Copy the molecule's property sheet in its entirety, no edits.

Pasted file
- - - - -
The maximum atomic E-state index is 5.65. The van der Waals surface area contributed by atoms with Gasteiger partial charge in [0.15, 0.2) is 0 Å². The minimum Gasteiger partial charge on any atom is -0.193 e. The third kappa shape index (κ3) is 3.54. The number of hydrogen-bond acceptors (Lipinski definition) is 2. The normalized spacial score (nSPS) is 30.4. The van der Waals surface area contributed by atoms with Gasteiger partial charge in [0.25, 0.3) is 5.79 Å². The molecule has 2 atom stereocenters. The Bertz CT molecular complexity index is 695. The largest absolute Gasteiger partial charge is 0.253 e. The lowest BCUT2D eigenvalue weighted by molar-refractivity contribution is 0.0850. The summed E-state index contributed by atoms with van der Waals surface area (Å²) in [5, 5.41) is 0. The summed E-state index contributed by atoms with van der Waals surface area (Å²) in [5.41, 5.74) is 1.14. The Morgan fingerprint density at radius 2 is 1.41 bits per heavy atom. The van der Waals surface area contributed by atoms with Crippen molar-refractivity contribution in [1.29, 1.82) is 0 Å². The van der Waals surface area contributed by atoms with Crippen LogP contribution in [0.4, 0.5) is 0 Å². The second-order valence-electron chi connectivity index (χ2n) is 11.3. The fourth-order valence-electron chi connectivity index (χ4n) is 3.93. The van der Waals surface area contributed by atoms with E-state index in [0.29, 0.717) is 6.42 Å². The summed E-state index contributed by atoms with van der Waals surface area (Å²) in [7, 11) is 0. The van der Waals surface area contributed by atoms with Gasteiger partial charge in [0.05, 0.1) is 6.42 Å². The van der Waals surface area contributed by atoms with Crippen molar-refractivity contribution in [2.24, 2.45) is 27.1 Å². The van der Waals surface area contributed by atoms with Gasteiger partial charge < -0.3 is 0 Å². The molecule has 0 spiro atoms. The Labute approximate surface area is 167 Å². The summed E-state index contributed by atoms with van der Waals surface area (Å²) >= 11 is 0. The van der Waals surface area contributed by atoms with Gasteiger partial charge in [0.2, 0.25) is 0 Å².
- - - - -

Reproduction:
The maximum atomic E-state index is 5.65. The van der Waals surface area contributed by atoms with Gasteiger partial charge in [0.15, 0.2) is 0 Å². The minimum Gasteiger partial charge on any atom is -0.193 e. The third kappa shape index (κ3) is 3.54. The number of hydrogen-bond acceptors (Lipinski definition) is 2. The normalized spacial score (nSPS) is 30.4. The van der Waals surface area contributed by atoms with Gasteiger partial charge in [0.25, 0.3) is 5.79 Å². The molecule has 2 atom stereocenters. The Bertz CT molecular complexity index is 695. The largest absolute Gasteiger partial charge is 0.253 e. The lowest BCUT2D eigenvalue weighted by molar-refractivity contribution is 0.0850. The summed E-state index contributed by atoms with van der Waals surface area (Å²) in [5, 5.41) is 0. The summed E-state index contributed by atoms with van der Waals surface area (Å²) in [5.41, 5.74) is 1.14. The Morgan fingerprint density at radius 2 is 1.41 bits per heavy atom. The van der Waals surface area contributed by atoms with Crippen molar-refractivity contribution in [1.29, 1.82) is 0 Å². The van der Waals surface area contributed by atoms with Crippen LogP contribution in [0.4, 0.5) is 0 Å². The second-order valence-electron chi connectivity index (χ2n) is 11.3. The fourth-order valence-electron chi connectivity index (χ4n) is 3.93. The van der Waals surface area contributed by atoms with E-state index in [0.29, 0.717) is 6.42 Å². The summed E-state index contributed by atoms with van der Waals surface area (Å²) in [7, 11) is 0. The van der Waals surface area contributed by atoms with Gasteiger partial charge in [0.05, 0.1) is 6.42 Å². The van der Waals surface area contributed by atoms with Crippen molar-refractivity contribution in [2.24, 2.45) is 27.1 Å². The van der Waals surface area contributed by atoms with Gasteiger partial charge < -0.3 is 0 Å². The molecule has 0 spiro atoms. The Labute approximate surface area is 167 Å². The summed E-state index contributed by atoms with van der Waals surface area (Å²) >= 11 is 0. The van der Waals surface area contributed by atoms with Gasteiger partial charge in [0.2, 0.25) is 0 Å².